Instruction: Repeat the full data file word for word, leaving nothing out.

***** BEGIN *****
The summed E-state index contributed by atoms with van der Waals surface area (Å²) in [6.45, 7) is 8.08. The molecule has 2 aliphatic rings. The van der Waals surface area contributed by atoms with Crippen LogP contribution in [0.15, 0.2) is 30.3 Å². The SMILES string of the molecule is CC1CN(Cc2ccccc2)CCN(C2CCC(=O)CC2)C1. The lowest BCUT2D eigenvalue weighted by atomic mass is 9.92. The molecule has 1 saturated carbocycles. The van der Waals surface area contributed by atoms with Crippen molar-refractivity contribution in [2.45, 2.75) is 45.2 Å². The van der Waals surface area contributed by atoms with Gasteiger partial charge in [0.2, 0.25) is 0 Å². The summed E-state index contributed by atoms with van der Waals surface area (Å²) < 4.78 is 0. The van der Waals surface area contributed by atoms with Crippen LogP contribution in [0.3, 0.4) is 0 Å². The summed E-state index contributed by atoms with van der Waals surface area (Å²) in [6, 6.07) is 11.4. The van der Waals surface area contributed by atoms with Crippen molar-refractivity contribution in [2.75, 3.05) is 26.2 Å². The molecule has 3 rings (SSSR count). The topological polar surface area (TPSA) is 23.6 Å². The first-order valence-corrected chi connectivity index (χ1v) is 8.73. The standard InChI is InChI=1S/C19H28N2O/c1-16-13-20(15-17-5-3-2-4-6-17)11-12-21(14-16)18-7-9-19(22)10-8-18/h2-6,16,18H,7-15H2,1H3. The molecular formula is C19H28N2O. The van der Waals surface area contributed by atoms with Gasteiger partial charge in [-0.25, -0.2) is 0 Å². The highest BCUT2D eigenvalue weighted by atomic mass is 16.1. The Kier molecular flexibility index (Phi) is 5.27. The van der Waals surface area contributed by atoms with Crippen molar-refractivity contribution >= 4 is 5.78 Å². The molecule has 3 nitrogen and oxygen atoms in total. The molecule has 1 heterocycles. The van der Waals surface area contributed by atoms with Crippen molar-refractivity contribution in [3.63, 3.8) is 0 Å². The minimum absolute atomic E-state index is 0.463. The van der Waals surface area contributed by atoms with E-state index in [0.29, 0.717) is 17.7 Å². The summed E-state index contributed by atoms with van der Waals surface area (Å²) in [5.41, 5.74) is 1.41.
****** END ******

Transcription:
The summed E-state index contributed by atoms with van der Waals surface area (Å²) in [6.45, 7) is 8.08. The molecule has 2 aliphatic rings. The van der Waals surface area contributed by atoms with Crippen LogP contribution in [0.15, 0.2) is 30.3 Å². The SMILES string of the molecule is CC1CN(Cc2ccccc2)CCN(C2CCC(=O)CC2)C1. The lowest BCUT2D eigenvalue weighted by atomic mass is 9.92. The molecule has 1 saturated carbocycles. The van der Waals surface area contributed by atoms with Crippen molar-refractivity contribution in [2.45, 2.75) is 45.2 Å². The van der Waals surface area contributed by atoms with Gasteiger partial charge in [0.2, 0.25) is 0 Å². The summed E-state index contributed by atoms with van der Waals surface area (Å²) < 4.78 is 0. The van der Waals surface area contributed by atoms with Crippen LogP contribution in [0.3, 0.4) is 0 Å². The summed E-state index contributed by atoms with van der Waals surface area (Å²) in [6, 6.07) is 11.4. The van der Waals surface area contributed by atoms with Crippen molar-refractivity contribution in [2.75, 3.05) is 26.2 Å². The molecule has 3 rings (SSSR count). The topological polar surface area (TPSA) is 23.6 Å². The first-order valence-corrected chi connectivity index (χ1v) is 8.73. The standard InChI is InChI=1S/C19H28N2O/c1-16-13-20(15-17-5-3-2-4-6-17)11-12-21(14-16)18-7-9-19(22)10-8-18/h2-6,16,18H,7-15H2,1H3. The molecular formula is C19H28N2O. The van der Waals surface area contributed by atoms with Gasteiger partial charge in [-0.25, -0.2) is 0 Å². The highest BCUT2D eigenvalue weighted by atomic mass is 16.1. The Kier molecular flexibility index (Phi) is 5.27. The van der Waals surface area contributed by atoms with Crippen molar-refractivity contribution >= 4 is 5.78 Å². The molecule has 3 nitrogen and oxygen atoms in total. The molecule has 1 heterocycles. The van der Waals surface area contributed by atoms with Crippen molar-refractivity contribution in [3.63, 3.8) is 0 Å². The minimum absolute atomic E-state index is 0.463. The van der Waals surface area contributed by atoms with E-state index in [0.29, 0.717) is 17.7 Å². The summed E-state index contributed by atoms with van der Waals surface area (Å²) in [5.41, 5.74) is 1.41.